During election season, Americans hear a lot from campaigning politicians about their commitment to helping entrepreneurs thrive in troubled economic times. Such promises sound convincing from a podium, but in the real world, reality holds sway more than promises do. More often than not, entrepreneurs find themselves more-or-less on their own.

The industrious entrepreneurial spirit has given rise to the startup sub-culture, where owners and employees alike live austerely, putting the bulk of their money and time into growing their business. It can be a desperate, scrabbling lifestyle, where even committed investors pledge their cash in very small amounts throughout the long years of growth. Even so, startups are changing the world. Here’s how they’re doing it.

Anticipating Customers’ Needs

Internet radio service Pandora is one of the best-known and most successful startups in recent memory. Offering personalized radio stations based on the musical tastes of its users, Pandora was one of the first services of its kind. Now, streaming Internet radio is everywhere we look.

The lessons learned from Pandora remind us that startups need to know how to anticipate changing trends and industries. Pandora was ahead of the streaming music curve in a lot of ways, and it has paid off: in late 2013, the company achieved its highest-ever stock price since its IPO in June of 2011.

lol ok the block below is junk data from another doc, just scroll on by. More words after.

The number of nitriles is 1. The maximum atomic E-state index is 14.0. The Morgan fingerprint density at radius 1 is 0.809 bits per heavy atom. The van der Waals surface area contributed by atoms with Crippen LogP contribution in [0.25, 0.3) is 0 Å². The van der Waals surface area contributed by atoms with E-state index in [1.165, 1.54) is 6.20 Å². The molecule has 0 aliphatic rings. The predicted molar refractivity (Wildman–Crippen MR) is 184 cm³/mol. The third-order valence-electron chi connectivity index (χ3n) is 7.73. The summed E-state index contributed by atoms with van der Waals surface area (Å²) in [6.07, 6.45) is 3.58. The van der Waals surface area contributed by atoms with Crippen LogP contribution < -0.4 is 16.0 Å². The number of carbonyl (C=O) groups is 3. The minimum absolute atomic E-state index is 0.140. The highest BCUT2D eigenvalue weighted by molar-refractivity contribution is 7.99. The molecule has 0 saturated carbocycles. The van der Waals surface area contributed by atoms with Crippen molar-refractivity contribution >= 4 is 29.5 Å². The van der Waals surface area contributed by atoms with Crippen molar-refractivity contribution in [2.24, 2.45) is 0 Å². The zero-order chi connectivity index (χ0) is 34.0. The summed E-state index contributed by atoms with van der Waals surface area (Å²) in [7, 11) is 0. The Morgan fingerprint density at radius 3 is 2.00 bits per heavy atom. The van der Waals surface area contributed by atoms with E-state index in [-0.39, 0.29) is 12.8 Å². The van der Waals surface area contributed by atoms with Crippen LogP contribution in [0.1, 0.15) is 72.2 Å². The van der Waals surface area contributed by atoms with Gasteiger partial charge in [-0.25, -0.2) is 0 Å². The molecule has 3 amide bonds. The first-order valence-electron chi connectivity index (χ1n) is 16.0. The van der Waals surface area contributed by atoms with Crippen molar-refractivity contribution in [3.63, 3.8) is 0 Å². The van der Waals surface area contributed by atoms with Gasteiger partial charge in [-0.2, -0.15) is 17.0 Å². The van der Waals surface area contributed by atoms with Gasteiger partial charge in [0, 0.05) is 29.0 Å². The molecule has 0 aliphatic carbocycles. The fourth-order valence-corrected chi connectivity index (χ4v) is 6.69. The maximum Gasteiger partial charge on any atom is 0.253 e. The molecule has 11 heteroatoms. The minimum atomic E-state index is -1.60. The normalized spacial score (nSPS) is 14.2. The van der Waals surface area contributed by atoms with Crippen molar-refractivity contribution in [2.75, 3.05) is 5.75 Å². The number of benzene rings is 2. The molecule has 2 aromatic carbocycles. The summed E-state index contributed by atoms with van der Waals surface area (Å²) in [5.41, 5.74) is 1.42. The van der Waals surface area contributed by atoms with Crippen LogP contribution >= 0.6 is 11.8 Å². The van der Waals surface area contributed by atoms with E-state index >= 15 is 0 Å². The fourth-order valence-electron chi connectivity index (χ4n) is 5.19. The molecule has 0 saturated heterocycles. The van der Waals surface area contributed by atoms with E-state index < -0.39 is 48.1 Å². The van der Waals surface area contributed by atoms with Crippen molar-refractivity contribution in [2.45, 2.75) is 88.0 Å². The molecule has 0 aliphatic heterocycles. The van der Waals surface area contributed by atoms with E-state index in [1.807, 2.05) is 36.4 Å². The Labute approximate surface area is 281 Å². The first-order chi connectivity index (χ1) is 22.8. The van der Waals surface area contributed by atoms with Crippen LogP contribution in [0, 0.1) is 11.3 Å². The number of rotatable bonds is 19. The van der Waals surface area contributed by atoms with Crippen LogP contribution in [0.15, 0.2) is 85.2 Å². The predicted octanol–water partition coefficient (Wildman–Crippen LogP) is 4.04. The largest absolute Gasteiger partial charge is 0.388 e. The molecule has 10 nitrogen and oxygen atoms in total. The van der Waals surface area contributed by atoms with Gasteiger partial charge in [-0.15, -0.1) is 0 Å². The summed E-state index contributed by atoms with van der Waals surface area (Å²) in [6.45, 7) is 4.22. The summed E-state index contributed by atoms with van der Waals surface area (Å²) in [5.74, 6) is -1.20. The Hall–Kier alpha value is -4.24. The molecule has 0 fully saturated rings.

Embracing Changing Technologies

While plenty of companies, and indeed, plenty of startups, have found success in targeting a single digital platform for the release of their product (iPad, desktop PC, Android, etc.), one of the keys to success may be a commitment to remaining device-agnostic. This lesson has been driven home by another startup, MapMyFitness. The product makes use of GPS technology to help users record their workout data.

The company was acquired by Under Armor in 2013, indicating that its day had come at last. Along the way, certain key decisions played into the success of the startup, including the choice to remain compatible with some 200 mobile devices. MapMyFitness, unlike many other smaller companies, did what it could to appeal to as many different types of customers; its more than 13 million users underscore that fact.

Playing the Long Game

Perhaps the most important lesson to learn from these and other startups is success doesn’t happen overnight in any but the most unusual circumstances. It took MapMyFitness about eight years to polish its products enough that Under Armor took interest at last. There were 10 years between Pandora’s founding and its IPO filing. Clearly, startups are long-term propositions. Jim Collins gave a great flywheel analogy for this long-term process in his book Good to Great. A flywheel is a heavy-disk device that takes a long time to generate momentum but once it does it can maintain that constant speed easily.

Business owners embracing startup culture need to prepare themselves for long hours and little pay. It’s going to be a labor of love, and for many entrepreneurs, the pressures regrettably prove to be too much.

Even so, we’re surrounded by successful startups, like the company I work for, that have not only proven that success can be achieved, but have also paved the way for change in how we think about how to run a business.